In the Gospels we often find Jesus eating and drinking with Pharisees, disciples, and sinners alike. He turns water to wine, he miraculously feeds the masses, and he tells parables of fathers and masters who prepare feasts and invite others to come and dine with them.

Even after his resurrection, several of the accounts of Jesus are related to food.

So they drew near to the village to which they were going. He acted as if he were going farther, but they urged him strongly, saying, ‘Stay with us, for it is toward evening and the day is now far spent. So he went in to stay with them. When he was at table with them, he took the bread and blessed and broke it and gave it to them. And their eyes were opened, and they recognized him. (Luke 24:28-31)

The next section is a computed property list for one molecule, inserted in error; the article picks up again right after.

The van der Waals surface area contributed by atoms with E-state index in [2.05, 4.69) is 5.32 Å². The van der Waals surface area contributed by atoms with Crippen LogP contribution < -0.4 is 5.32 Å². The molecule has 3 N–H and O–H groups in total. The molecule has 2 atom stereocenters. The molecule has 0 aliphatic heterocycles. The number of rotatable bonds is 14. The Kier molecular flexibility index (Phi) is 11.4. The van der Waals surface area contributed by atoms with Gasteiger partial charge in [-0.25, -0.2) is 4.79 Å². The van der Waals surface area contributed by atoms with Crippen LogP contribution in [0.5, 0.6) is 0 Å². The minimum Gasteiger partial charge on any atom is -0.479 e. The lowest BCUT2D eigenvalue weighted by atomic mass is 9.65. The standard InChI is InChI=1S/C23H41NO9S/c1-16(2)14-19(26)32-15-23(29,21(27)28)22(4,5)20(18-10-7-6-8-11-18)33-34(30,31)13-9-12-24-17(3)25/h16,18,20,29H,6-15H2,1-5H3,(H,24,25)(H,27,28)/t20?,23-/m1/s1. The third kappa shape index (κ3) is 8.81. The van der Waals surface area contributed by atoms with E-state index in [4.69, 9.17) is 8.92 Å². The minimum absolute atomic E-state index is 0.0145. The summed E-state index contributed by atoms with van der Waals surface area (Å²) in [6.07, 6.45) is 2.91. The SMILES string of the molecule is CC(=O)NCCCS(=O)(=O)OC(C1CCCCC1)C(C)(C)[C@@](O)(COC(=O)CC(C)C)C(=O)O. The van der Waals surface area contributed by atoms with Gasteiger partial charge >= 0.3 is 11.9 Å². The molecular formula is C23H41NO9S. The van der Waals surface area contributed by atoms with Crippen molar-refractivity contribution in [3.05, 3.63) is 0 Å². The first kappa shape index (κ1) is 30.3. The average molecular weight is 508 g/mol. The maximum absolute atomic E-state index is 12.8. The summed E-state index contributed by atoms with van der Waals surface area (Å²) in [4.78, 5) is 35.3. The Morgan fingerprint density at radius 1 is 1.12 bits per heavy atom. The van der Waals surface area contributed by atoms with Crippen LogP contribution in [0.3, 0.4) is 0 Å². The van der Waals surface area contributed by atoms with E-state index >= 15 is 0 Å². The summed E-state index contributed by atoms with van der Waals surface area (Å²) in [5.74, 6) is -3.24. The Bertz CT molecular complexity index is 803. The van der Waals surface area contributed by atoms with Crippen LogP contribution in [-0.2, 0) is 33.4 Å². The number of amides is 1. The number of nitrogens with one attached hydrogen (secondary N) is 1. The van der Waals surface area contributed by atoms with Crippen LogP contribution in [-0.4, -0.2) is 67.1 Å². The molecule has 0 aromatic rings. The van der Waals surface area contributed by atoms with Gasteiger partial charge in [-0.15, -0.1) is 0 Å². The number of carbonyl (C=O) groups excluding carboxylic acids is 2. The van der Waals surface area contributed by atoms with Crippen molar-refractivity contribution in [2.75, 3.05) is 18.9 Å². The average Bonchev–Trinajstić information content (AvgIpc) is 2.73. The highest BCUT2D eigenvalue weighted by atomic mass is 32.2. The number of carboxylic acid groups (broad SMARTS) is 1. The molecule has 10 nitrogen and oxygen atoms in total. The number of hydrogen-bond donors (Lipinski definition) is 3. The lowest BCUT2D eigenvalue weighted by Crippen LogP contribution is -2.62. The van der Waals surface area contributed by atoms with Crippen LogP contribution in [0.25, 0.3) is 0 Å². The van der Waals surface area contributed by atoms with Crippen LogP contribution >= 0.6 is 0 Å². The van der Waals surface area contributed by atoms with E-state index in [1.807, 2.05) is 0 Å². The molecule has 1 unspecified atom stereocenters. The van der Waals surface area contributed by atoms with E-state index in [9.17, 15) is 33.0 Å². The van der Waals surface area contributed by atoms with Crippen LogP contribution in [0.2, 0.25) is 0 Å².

As they were talking about these things, Jesus himself stood among them, and said to them, ‘Peace be to you!’ But they were startled and frightened and thought they saw a spirit...And while they still disbelieved for joy and were marveling, he said to them, ‘Have you anything here to eat?’ They gave him a piece of broiled fish, and he took it and ate before them. (Luke 24:36-37, 41-43)

When they got out on land, they saw a charcoal fire in place, with fish laid out on it, and bread...Jesus said to them, ‘Come and have breakfast.’...Jesus came and took the bread and gave it to them, and so with the fish. (John 21:9, 12, 13)

And when Jesus returns at the renewal of all things, our new life together with God in the new earth will begin, of course, with a banquet.